The recipe for a compact crossover SUV has been pretty much cast in stone now. It needs to be car-based, available in front- or all-wheel drive, with four- or six-cylinder power, and suitable for soft-road use. The first-generation Kia Sorento, a tough body-on-frame truck design with real off-road capability, didn’t quite meet that description, so the new generation of Sorento has been completely reworked to give buyers in this segment yet another choice to look at. And they should, as it is fully up to competing with the established models.
Built in an all-new, one-billion-dollar state-of-the-art plant in rural Georgia, the Sorento is really all-new, and Kia looks for it to continue to gain the company the attention and respect it feels it deserves in the marketplace. After a day driving it around Georgia, we see no reason why it shouldn’t do that, as it felt very solid and handled everything including torrential rain with no problems.
We spent the day in six-speed automatic V6-powered AWD and FWD models, with the 276-horsepower 3.5L engine built just down the road a piece at the Hyundai plant in Alabama. Yes, the Sorento is the cousin of the Hyundai Santa Fe made there. This powertrain combination is expected to be the top seller in the line, and it was everything one could want in performance and refinement. The full-time AWD set-up has a locking centre differential that apportions power 50/50 front/rear when slippage is detected. Also available is a new 2.4L four cylinder, available with six-speed manual in front-drive models.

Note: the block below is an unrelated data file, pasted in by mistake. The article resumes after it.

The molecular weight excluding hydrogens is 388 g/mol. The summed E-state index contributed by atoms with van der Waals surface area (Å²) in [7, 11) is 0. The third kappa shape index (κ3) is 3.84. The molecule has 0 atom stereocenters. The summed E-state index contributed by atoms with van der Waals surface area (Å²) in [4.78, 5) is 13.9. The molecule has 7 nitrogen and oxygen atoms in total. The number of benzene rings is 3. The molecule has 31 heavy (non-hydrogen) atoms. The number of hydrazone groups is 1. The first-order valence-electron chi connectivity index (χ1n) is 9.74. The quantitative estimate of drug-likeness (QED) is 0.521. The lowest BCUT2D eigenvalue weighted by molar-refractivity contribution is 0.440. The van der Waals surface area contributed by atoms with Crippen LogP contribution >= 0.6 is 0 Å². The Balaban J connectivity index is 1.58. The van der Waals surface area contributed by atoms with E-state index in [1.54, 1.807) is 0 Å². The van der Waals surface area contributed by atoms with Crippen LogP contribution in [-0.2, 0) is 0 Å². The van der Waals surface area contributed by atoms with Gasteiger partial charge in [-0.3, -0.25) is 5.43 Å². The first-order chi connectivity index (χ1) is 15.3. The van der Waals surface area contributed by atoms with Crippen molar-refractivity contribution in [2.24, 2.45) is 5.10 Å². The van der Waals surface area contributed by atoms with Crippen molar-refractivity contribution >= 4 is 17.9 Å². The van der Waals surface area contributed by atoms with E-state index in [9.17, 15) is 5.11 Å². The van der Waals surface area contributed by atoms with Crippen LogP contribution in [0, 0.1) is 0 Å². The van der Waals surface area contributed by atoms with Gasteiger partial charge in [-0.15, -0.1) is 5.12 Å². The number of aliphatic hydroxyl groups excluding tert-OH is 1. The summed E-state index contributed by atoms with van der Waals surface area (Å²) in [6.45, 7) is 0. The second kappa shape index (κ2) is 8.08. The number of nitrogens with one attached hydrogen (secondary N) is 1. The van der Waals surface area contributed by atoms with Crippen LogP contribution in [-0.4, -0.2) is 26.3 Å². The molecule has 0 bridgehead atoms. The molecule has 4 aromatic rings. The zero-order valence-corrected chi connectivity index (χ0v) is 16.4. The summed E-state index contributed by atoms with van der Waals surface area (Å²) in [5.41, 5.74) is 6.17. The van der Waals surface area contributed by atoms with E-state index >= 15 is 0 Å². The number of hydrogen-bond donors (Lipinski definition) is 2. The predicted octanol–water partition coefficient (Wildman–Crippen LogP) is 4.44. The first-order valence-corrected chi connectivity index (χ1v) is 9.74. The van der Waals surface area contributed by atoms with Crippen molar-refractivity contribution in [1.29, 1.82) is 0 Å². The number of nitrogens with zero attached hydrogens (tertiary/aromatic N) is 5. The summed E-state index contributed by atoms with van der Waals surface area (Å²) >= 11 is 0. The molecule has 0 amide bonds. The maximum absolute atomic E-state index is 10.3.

The size of these compact CUVs has been creeping up, and the new Sorento jumps right into the bigger end of the spectrum, with all that implies for interior room. It is one of the few to offer a third row seat, if that is something you think you’d need. Like some other Korean-made cars we have driven recently, the driver’s seat doesn’t quite go low enough for the full comfort of taller drivers (like this writer), reducing the available headroom, but otherwise, the Sorento is roomy, especially in the cargo department, an impression magnified by the flat load floor with the rear seats folded.
Sorento is nicely turned out and well-equipped in either LX or EX trim levels. Standard equipment includes technology like Bluetooth, satellite radio and AUX/USB connectivity, plus all the expected safety gear like Electronic Stability Control, side curtain bags, ABS brakes and active head restraints. All the tech goodies you can think of are optional, including navigation, upgraded audio and automatic A/C.
Fuel economy reflects the latest in drivetrain technology, with a best of 6.9L/100 km on the highway for the four-cylinder FWD automatic, up to 7.9 with the AWD V6.
Sorento prices start at $23,995, but figure on getting more into the $30,000 range to get the V6 and AWD. Any way you go, the new Sorento is a solid new contender in the compact CUV fray.